Library's New Chapter

TIMES STAFF WRITER

More than 25 years after the Echo Park branch library was irreparably damaged by the Sylmar earthquake, local residents gathered this week to the mellow string bass of a jazz band and celebrated the long-awaited opening of their neighborhood library.

Even before the Echo Park branch library officially opened, hundreds lined up outside the modern block-and-tile building to get new library cards.

"We've been fighting for this for ages," said Vincent Rodriguez.

When the old building was condemned in 1971, the books were transferred to a "temporary" facility abutting the Hollywood Freeway, where they have remained until today.

Residents complained that the old building was dirty and that the surrounding area unsafe.

"That was one of the scary things," said Rodriguez, whose 7-year-old daughter Grace attends school nearby. "The kids had to go through an alley. People were drinking and lurking around. We wouldn't let our kids go there alone."

"Now she can come right down," he said. "She just got a library card. And she's out there picking out books."

Rodriguez and other parents hope that their children will be drawn more by computers at the new library than by video games at the corner market.

In fact, on Thursday after Councilman Mike Hernandez cut the ceremonial ribbon and the doors were opened, children flocked to the computers.

Daniel Giron, 12, and his friends played a detective game, absorbing information along the way. Eyes fixed to the screen, their voices mumbled through a geography lesson disguised as clues: "Rain forests of trees, mosses and ferns flourish on Washington's Olympic Peninsula."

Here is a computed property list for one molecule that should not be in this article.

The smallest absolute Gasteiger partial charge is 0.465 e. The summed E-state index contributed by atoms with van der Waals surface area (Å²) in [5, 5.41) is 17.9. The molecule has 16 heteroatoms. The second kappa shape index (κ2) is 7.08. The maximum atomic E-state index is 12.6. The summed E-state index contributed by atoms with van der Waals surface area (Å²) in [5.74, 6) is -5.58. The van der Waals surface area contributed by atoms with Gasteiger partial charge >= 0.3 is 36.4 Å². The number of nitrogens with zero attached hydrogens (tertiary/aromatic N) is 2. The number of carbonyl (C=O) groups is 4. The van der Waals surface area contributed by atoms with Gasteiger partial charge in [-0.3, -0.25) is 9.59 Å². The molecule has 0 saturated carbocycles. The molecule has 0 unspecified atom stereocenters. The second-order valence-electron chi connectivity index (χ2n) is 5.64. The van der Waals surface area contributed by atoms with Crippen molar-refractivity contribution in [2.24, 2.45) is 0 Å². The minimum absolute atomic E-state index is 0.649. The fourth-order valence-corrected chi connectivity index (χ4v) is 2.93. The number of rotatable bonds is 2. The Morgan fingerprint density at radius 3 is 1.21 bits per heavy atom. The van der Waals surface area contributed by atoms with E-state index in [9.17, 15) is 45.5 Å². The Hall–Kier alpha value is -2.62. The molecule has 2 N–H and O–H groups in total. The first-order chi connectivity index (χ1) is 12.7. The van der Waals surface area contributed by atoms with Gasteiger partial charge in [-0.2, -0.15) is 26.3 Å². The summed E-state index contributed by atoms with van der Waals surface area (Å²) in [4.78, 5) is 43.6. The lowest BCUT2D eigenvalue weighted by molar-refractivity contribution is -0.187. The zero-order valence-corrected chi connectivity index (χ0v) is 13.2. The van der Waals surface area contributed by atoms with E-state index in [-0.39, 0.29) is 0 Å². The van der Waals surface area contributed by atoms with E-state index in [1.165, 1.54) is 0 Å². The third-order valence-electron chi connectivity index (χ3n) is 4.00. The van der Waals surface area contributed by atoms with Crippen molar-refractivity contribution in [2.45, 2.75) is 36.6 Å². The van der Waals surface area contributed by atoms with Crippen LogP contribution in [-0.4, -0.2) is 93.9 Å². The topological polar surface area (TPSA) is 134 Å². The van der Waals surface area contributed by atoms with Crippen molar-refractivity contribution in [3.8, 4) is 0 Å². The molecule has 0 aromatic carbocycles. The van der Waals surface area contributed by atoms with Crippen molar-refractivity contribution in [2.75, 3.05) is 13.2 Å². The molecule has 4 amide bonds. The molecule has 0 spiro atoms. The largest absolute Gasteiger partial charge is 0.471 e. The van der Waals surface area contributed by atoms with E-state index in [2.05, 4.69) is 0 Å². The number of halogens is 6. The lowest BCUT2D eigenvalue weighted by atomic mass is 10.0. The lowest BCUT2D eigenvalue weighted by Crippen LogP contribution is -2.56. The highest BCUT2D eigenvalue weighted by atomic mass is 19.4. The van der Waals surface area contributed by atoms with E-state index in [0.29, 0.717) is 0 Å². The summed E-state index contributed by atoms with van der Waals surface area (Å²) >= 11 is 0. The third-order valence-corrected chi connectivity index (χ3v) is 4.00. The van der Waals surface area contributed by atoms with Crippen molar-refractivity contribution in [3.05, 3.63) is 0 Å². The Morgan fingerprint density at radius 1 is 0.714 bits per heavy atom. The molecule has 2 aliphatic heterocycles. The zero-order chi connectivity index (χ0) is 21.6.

Nearby, Grace Rodriguez bounded up to her father, excited about her book selections--"I Know an Old Woman Who Swallowed a Fly" and "Selena."

While the children played, took origami lessons and listened to stories, adults clicked around the Internet and read books.

Eric Trules, a writer and assistant professor at USC, had managed to check out three Jack Kerouac books before the ceremonies began at 10:30 a.m.

"I think I was the first customer," he said.

Thursday's opening marked the end of a political and bureaucratic battle for the Friends of the Echo Park Library.

The nonprofit group was formed in 1988 by residents who had assumed since 1971 that a new library would be built after the old one, on Glendale Boulevard and Temple Street, was razed.

In 1989, a voter-approved city library bond issue allocated $5 million for the library, said Juanita Dellomes, president of Friends of the Echo Park Library. Construction of the 17,543-square-foot building began in 1994.

"It's an institution for the community," said Hernandez. "A lot of people have been feeling that the community is losing its sense of identity because it's losing its institutions. This is a library that the community deserves."

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